Social media has spawned a ready McCarthyism across the left AND the right, the con­ser­v­a­tive AND the lib­eral. The activist AND the anti-activist. I and some of the people I love most have been vic­tims of it. And it hurts, espe­cially as someone who spent my entire child­hood being rou­tinely excluded. It is tempting to be inau­thentic and fit in. But this is not what what I want for myself or those I love.

Sometimes I learn some­thing and choose inter­nally to make a change. Not through bul­lying or spam­ming or exclu­sion, but by gently being lead to examine my blindspots and biases. I am not talking about this. That is how we grow. Authenticity doesn’t mean rigidity. Hearts are moved and that is how we evolve– if we are lucky.

I am talking about being dropped or reported by people claiming to be friends because we dis­agree once. I am talking about the sheer number of people on land and online, who have tried to destroy me for not con­forming exactly to their ideas or party line. Before, my habit was to slink away, con­form, or dis­ap­pear.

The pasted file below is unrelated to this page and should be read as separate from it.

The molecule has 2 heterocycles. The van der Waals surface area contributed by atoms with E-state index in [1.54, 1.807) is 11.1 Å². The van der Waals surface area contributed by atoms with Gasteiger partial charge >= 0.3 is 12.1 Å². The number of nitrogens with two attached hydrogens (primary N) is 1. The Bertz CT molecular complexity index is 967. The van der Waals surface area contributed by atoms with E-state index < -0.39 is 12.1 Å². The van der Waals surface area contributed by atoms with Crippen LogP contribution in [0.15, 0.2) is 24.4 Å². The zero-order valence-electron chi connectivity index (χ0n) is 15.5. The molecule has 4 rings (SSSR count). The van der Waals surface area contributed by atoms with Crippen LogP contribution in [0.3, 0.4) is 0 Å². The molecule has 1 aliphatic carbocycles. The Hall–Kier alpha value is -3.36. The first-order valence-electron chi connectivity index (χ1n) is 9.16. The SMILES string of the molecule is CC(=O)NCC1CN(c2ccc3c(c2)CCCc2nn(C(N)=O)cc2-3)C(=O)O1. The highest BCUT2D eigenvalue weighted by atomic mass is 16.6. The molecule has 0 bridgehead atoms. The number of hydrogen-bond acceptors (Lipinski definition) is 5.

A 2020 Resolution

I vow to try my hardest to be myself.

To say no when I mean no. To be honest even when unpop­ular. To worry more about who I am than about what you think.

I vow to find the strength to speak my truth even if my page has .5 out of 5 stars or saying no costs me my job. I vow to sup­port others, whom I care for, who do the same even if the social media machine destroys them.

I vow to share memes that I truly con­nect with, not just the socially approved memes of my groups and net­works. I vow to speak up when the ends don’t jus­tify the means. I choose to be afflicted rather than com­fort­able.

When asked to break a child both on and off the clock at my job or in my life, I will refuse and explain why as gently as I can. I will offer alter­na­tives. I will walk away if I must. I will only sup­port causes I truly believe in– not those that have become pop­ular with my kind.

I will be a Zorro and not an Avenger when my con­science calls me to be.

If I am forced to walk alone, I will do it with my head held high.

I, like each of you, was born to be no one but me. It is the one thing I truly do better than anyone else.

So here’s to a new era, one of authen­ticity over pop­u­larity, of holding others account­able through words and laws, of telling the truth and taking the con­se­quences.